5 Steps to a Birthday Treasure HuntPosted on: 22/02/2021
Birthday Treasure Hunts come in all shapes and sizes. However, the planning for and format use the same five steps. Follow Black Cat Treasure Hunts in this exploration of how a recent birthday treasure hunt, starting in Preston Park,Brighton, came together.
Step 1: Where to start? Well generally the best place to start is from home. Fortunately this family of treasure hunters lived close to Preston Park in Brighton. For those of you who don`t know it, Preston Park is a decent size with a number of interesting and unusual features including a velodrome,a pet cemetery,Roman statues,the rules of Petanque displayed and a large clock tower. With a few directions in mind to access the park the first step is complete.
Step 2: Who is it for? It is important to get a feel for the person whose birthday the treasure hunt is celebrating. This treasure hunt was for a 70 year old. The family sent me photos and information about him(following ideas that I sent to them) that I could use to connect to the questions and general presentation of the hunt. Once I have received these it can really mould the style and, more particularly, the content of the hunt. It is actually a lot of fun for the family to sift through possible photos from different stages in the person`s life.
Step 3: Site visit/set the route and questions.
It`s ok stepping inside what you know to be a nice park, but now the tricky part begins. Regular questions of interest are required along the way (bearing in mind the point earlier about links to the birthday person). This family requested riddles and crossword style questions on route too, instead of photo/video clip challenges-which may be more interesting for a younger age group. This actually helped on this occasion as there were a couple of stretches across the grass which didn`t have notable things to see. I was able to include fun general knowledge questions about 1951, the year of birth, as well.Step 4: Where to finish:
This is not as silly as it sounds. Preston Park accounted for about 60% of this treasure hunt so it wasn`t going to be a circular hunt and I wanted it to carry on into Brighton. One snippet of information I had was that the person whose birthday it was for had been a commuter from Brighton to London for 40 years! Brighton Station was the only place this could finish! I was able to use some interesting side streets that I do not normally have the opportunity to include in order to get there. This is an important thing to consider when the treasure hunt is for locals who will be well aware of the regular attractions and points of interest.Step 5: Write it up and present it attractively in a pdf file:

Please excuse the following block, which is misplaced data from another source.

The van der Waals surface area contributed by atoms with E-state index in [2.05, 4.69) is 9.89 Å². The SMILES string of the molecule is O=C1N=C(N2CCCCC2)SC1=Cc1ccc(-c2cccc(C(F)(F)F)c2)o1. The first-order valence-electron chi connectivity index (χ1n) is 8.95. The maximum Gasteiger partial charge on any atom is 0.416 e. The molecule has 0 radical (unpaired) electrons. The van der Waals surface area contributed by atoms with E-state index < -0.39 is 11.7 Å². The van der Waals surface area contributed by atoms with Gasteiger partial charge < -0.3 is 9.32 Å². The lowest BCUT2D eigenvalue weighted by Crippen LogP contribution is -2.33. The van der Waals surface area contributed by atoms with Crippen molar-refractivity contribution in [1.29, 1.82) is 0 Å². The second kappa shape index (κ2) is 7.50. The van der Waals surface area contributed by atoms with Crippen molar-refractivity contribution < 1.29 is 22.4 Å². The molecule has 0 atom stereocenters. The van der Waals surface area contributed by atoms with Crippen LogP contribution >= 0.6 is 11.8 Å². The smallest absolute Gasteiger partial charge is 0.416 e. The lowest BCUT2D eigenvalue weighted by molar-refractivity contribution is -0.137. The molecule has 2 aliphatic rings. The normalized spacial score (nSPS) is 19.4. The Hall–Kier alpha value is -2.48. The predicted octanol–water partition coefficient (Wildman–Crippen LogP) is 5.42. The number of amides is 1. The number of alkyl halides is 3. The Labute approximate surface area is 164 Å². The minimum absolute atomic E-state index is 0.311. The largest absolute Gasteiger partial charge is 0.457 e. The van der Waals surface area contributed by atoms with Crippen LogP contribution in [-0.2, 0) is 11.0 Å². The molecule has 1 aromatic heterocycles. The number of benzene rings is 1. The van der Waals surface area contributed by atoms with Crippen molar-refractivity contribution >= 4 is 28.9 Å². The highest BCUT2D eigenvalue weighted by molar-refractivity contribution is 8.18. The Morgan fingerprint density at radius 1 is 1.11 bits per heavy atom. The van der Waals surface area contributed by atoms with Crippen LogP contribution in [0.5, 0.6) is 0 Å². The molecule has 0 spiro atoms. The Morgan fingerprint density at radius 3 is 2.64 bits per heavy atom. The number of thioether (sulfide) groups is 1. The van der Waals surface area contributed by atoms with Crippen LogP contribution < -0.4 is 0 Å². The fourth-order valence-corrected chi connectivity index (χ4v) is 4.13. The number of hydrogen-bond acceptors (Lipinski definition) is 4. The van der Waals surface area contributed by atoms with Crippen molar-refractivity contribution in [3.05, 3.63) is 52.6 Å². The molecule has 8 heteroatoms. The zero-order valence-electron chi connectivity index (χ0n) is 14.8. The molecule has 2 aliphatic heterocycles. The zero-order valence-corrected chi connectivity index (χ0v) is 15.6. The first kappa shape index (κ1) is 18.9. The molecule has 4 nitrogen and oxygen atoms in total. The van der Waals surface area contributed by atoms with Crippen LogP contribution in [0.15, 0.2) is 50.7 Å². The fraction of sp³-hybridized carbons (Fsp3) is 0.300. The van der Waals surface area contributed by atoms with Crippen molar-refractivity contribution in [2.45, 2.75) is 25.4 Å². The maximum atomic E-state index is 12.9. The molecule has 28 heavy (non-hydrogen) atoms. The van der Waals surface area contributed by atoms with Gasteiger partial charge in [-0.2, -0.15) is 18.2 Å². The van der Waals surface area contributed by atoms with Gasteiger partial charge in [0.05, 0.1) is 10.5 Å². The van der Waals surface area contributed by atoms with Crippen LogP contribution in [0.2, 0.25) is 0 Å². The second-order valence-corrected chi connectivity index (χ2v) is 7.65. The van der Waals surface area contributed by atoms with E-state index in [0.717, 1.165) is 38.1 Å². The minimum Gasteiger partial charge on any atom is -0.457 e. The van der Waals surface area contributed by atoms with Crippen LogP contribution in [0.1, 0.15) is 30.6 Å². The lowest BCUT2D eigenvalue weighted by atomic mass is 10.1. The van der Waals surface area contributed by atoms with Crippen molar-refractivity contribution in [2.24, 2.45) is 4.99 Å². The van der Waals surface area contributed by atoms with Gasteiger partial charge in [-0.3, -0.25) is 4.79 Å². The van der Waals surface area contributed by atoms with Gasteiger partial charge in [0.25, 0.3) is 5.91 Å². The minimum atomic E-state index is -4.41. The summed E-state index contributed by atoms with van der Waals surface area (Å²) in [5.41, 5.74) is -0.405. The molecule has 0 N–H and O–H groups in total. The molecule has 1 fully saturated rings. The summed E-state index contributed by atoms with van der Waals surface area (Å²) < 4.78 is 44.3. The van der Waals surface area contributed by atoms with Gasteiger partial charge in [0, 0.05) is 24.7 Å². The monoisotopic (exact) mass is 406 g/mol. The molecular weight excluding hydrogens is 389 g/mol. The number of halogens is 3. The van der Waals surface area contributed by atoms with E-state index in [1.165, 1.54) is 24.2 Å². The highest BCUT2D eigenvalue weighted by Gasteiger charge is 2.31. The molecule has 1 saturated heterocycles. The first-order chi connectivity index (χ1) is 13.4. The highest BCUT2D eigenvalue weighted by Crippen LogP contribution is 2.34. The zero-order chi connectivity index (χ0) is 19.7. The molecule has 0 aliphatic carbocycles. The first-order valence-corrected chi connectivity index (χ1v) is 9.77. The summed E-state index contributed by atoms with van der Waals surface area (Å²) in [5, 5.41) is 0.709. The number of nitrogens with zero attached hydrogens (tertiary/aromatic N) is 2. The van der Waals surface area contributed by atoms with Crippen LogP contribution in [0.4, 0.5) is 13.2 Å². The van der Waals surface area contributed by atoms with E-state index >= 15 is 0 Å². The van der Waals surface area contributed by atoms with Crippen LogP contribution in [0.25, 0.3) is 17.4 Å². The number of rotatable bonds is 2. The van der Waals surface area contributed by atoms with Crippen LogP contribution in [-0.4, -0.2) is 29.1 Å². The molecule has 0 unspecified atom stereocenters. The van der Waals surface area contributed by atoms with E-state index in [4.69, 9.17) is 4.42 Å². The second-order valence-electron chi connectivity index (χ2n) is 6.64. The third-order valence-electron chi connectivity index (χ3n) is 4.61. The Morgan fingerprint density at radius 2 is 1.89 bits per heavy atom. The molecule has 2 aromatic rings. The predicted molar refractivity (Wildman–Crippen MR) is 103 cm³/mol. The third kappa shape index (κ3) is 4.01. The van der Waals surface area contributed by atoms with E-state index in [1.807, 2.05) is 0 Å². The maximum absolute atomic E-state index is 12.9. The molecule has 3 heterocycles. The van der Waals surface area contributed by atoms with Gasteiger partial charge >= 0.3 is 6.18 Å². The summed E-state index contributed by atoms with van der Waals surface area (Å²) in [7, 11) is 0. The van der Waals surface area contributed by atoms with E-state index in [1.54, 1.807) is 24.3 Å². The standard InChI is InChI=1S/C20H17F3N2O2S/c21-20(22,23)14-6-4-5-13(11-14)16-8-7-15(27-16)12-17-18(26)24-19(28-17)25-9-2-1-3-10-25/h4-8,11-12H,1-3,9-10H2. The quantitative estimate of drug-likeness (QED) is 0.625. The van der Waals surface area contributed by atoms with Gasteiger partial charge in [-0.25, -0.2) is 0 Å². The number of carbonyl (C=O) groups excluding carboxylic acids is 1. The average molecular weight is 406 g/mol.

By the end of stage 4 you have a pretty good idea as to how well everything should turn out. Have the questions been consistently spaced, are there enough question options to choose from, will the photos that have been sent combine well with the text. Time now to write it up and present to the customer. Typically, a birthday treasure hunt will comprise of a front cover with photos on and a title, then a challenges page and finally the route questions interlinked with photos that provide the route. For this one the riddles ,general knowledge and crossword style questions were interspersed in the route questions instead of the challenges sheet.
The best thing about personalised treasure hunts, and in this case a personalised birthday treasure hunt, is that by design they are always going to be different every time.This of course brings its own challenges.
Would you like to buy a birthday treasure hunt for that `oh so difficult` person to buy for?
Contact Tim at firstname.lastname@example.org to get your booking started. You will be nicely surprised too by what good value it is as well.